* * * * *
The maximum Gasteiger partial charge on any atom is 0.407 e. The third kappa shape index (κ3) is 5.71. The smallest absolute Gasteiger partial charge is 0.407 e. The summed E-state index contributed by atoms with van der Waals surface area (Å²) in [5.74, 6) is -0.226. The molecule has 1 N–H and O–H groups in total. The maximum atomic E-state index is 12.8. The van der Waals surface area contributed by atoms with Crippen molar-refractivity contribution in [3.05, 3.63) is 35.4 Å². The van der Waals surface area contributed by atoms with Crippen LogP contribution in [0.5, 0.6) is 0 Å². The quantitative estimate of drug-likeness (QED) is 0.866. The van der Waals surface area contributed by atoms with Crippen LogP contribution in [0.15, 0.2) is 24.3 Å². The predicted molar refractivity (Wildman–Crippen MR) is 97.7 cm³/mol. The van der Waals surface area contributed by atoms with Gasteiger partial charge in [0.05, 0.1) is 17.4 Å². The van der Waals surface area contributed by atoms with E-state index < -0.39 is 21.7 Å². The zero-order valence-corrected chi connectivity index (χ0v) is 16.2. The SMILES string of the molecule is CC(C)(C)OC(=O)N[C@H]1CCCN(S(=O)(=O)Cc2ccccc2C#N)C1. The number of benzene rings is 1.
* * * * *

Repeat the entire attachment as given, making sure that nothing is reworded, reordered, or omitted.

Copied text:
The maximum Gasteiger partial charge on any atom is 0.407 e. The third kappa shape index (κ3) is 5.71. The smallest absolute Gasteiger partial charge is 0.407 e. The summed E-state index contributed by atoms with van der Waals surface area (Å²) in [5.74, 6) is -0.226. The molecule has 1 N–H and O–H groups in total. The maximum atomic E-state index is 12.8. The van der Waals surface area contributed by atoms with Crippen molar-refractivity contribution in [3.05, 3.63) is 35.4 Å². The van der Waals surface area contributed by atoms with Crippen LogP contribution in [0.5, 0.6) is 0 Å². The quantitative estimate of drug-likeness (QED) is 0.866. The van der Waals surface area contributed by atoms with Crippen LogP contribution in [0.15, 0.2) is 24.3 Å². The predicted molar refractivity (Wildman–Crippen MR) is 97.7 cm³/mol. The van der Waals surface area contributed by atoms with Gasteiger partial charge in [0.05, 0.1) is 17.4 Å². The van der Waals surface area contributed by atoms with E-state index < -0.39 is 21.7 Å². The zero-order valence-corrected chi connectivity index (χ0v) is 16.2. The SMILES string of the molecule is CC(C)(C)OC(=O)N[C@H]1CCCN(S(=O)(=O)Cc2ccccc2C#N)C1. The number of benzene rings is 1.